One of the biggest changes in the way data is stored and managed is coming in May 2018, known as General Data Protection Regulation, or GDPR for short. This new directive from the UK Government came into force on 25th May 2018.
What is GDPR?
As a business, charity or organisation you are classed as a data controller, your website possibly collects data from customers and visitors through online forms, shopping carts, contact forms or newsletter subscriptions. That data is then stored electronically either on a computer or web server and so is being processed either by staff or third party companies.
As data controller the data is owned by that company and all decisions on what should be done with the data are made by the same company, the data processor is the system or resource that processes the personal data but has no interest in the data content.
All businesses, companies and organisations will have greater responsibility of the data that they obtain and store for legitimate reasons relating to their business area. The personal data must be obtained willingly, fairly and with consent. The data must be stored confidentially and ensured the data is up to date and accurate.
How will GDPR affect data that is captured?
With the new regulation coming into force in May 2018 all companies, businesses and organisations are required to provide their customers or visitors with at least some of the following:
- The name and contact details of the data controller
- The purposes and reasons for collecting the data
- The period for which the data will be stored
- Countries and organisations that the data will possibly be transferred to and the protection offered by the third party
- How the data will be destroyed once it is no longer required
- The source of the data if it hasn’t been collected from the customer or visitor
- Provide details of data entry points within your business
What can I do to comply with GDPR?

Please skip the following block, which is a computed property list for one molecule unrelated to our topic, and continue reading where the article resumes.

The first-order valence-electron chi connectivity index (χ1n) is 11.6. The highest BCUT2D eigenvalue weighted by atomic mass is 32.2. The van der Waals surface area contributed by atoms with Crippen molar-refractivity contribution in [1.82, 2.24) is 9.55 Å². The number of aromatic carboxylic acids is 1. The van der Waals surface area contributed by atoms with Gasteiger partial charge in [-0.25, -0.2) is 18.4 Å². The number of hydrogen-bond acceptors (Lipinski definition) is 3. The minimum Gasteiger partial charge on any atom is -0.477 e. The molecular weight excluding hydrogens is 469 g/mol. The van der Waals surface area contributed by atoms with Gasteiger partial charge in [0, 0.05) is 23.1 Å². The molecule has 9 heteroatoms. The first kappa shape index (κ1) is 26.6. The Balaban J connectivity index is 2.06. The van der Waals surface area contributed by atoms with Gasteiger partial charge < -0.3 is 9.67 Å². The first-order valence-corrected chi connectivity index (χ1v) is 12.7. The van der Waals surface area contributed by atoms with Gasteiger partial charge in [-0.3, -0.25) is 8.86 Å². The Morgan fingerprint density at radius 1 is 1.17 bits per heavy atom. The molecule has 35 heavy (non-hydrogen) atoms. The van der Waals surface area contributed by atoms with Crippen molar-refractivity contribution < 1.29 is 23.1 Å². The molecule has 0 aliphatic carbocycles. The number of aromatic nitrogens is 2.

We are by no means experts on GDPR and the exact laws and legislations surrounding it, we are not legally in a position to tell clients the right or wrong way and so if you are concerned seeking legal advice is the best solution, we are however clued up and have researched and attended seminars on GDPR and data protection so we can review and advise clients where necessary.
Can you provide a checklist to help my business with GDPR?
Yes of course, we have put together the following checklist that will help you get up to speed and ensure you and your company or organisation is ready for GDPR, by the 25th May 2018 you need to have started making the initial steps towards being GDPR compliant:
- What personal data do you currently hold?
- How did you get that personal data?
- What do you do with that data?
- What security arrangements do you have around that data?
- How do you ensure that data is kept up to date?
- What arrangements do you make to ensure personal data is deleted when no longer required?
- What data do you give to third parties?
- If you buy in marketing information containing personal data, on what terms did you get the data and how do you use it?
To put GDPR in summary, firstly don’t panic, you are not going to get arrested over night. But you need to ensure the data that you hold and process is done so confidentially and for good reason connected to your area of business. The data you use must have been captured fairly and honestly and the recipients be aware of this.
You can no longer auto enrol customers and visitors into newsletters or send them marketing materials when they haven’t requested it, customers are able to put in a subject access request which will mean you providing them with the information you store about them and for what reason.
For further help and advice please contact us.